Cover: The First Amendment, Democracy, and Romance, from Harvard University PressCover: The First Amendment, Democracy, and Romance in E-DITION

The First Amendment, Democracy, and Romance

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$65.00 • £54.95 • €60.00

ISBN 9780674418646

Publication Date: 08/01/1990

285 pages


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Ralph Waldo Emerson celebrated the individualism, rebelliousness, anti-authoritarianism, and the spirit of nonconformity within all of us. In The First Amendment, Democracy, and Romance, Steven Shiffrin argues that romantics like Emerson have more to teach us about freedom of speech and democracy than does Justice Oliver Wendell Holmes: if the first amendment is to have a single organizing symbol, let it be the image of the dissenter. A major purpose of the first amendment, says Shiffrin, is to protect those who would break out of orthodox forms.

Although the Emersonian ideal of freedom of speech has deep roots in the nation’s culture, it has been subtly denigrated in recent first-amendment theory and seriously abused in practice. Yet Shiffrin believes that the first amendment can provide a sensible accommodation among a host of conflicting values in a changing world, and can also stand as a national symbol—in short, it can allow for both social construction and romance.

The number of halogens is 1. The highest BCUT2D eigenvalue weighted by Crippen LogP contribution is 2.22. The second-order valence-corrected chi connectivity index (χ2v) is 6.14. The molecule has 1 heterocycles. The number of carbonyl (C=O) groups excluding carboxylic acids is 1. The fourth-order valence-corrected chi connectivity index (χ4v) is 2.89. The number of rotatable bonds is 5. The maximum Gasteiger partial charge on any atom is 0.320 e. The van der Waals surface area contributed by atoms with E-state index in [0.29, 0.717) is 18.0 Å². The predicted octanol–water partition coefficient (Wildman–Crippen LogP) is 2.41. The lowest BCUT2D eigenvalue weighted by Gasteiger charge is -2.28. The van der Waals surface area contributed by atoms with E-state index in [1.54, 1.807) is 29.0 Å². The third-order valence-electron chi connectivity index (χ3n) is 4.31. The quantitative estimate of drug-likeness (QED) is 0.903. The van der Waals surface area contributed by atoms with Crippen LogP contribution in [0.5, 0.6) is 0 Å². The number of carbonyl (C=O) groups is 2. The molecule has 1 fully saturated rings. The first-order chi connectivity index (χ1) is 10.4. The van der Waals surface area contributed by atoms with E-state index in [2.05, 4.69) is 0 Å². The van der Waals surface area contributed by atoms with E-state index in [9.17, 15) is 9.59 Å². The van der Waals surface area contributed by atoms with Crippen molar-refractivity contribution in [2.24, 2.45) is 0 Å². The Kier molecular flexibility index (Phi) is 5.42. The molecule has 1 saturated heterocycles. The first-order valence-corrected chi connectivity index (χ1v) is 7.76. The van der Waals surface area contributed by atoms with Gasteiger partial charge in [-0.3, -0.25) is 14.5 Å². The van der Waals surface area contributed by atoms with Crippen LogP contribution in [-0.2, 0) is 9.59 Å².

Blending insights from literature, philosophy, political science, history, rhetoric, and law, Shiffrin maintains that the romantic tradition sheds light not only on a range of free-speech issues, such as libel, flag burning, and the commercialization of the mass media, but also on subjects of broader theoretical controversy, including liberalism, pragmatism, and the republican revival. In addition to its original approach to the law, this book brings new observations and fresh insights to its discussions of the role of the first amendment in American culture. It will interest a general audience as well as lawyers, journalists, and scholars in a variety of academic fields.

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In awarding Bruno Latour the 2021 Kyoto Prize for Arts and Philosophy, the Inamori Foundation said he has “revolutionized the conventional view of science” and “his philosophy re-examines ‘modernity’ based on the dualism of nature and society.” Below is an excerpt from An Inquiry into Modes of Existence: An Anthropology of the Moderns. For more than twenty years, scientific and technological controversies have proliferated in number and scope, eventually reaching the climate itself. Since geologists are beginning to use the term “Anthropocene” to designate the era of Earth’s history that follows the Holocene